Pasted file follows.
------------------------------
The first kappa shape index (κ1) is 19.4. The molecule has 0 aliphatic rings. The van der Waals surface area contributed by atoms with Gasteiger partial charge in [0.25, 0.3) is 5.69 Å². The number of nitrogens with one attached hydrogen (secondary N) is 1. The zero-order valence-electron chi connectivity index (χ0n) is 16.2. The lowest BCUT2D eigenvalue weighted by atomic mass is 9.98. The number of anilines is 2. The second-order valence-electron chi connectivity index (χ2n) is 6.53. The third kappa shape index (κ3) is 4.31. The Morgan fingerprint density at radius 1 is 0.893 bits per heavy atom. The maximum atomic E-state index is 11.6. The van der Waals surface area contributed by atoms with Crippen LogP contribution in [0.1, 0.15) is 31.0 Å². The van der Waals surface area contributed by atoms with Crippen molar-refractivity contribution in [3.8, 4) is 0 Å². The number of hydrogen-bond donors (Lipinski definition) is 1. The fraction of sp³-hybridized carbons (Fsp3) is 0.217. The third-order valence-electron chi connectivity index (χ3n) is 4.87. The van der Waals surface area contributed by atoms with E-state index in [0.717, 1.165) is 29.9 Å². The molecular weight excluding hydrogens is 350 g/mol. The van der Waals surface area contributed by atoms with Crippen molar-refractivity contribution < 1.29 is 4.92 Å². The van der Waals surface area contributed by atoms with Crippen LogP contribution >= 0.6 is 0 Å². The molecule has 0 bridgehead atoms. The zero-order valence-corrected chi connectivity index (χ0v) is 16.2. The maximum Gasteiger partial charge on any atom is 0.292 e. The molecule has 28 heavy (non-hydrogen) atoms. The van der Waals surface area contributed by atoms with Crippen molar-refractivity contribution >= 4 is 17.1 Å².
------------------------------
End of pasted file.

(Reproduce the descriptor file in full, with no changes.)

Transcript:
The first kappa shape index (κ1) is 19.4. The molecule has 0 aliphatic rings. The van der Waals surface area contributed by atoms with Gasteiger partial charge in [0.25, 0.3) is 5.69 Å². The number of nitrogens with one attached hydrogen (secondary N) is 1. The zero-order valence-electron chi connectivity index (χ0n) is 16.2. The lowest BCUT2D eigenvalue weighted by atomic mass is 9.98. The number of anilines is 2. The second-order valence-electron chi connectivity index (χ2n) is 6.53. The third kappa shape index (κ3) is 4.31. The Morgan fingerprint density at radius 1 is 0.893 bits per heavy atom. The maximum atomic E-state index is 11.6. The van der Waals surface area contributed by atoms with Crippen LogP contribution in [0.1, 0.15) is 31.0 Å². The van der Waals surface area contributed by atoms with Crippen molar-refractivity contribution in [3.8, 4) is 0 Å². The number of hydrogen-bond donors (Lipinski definition) is 1. The fraction of sp³-hybridized carbons (Fsp3) is 0.217. The third-order valence-electron chi connectivity index (χ3n) is 4.87. The van der Waals surface area contributed by atoms with E-state index in [0.717, 1.165) is 29.9 Å². The molecular weight excluding hydrogens is 350 g/mol. The van der Waals surface area contributed by atoms with Crippen molar-refractivity contribution < 1.29 is 4.92 Å². The van der Waals surface area contributed by atoms with Crippen LogP contribution >= 0.6 is 0 Å². The molecule has 0 bridgehead atoms. The zero-order valence-corrected chi connectivity index (χ0v) is 16.2. The maximum Gasteiger partial charge on any atom is 0.292 e. The molecule has 28 heavy (non-hydrogen) atoms. The van der Waals surface area contributed by atoms with Crippen molar-refractivity contribution >= 4 is 17.1 Å².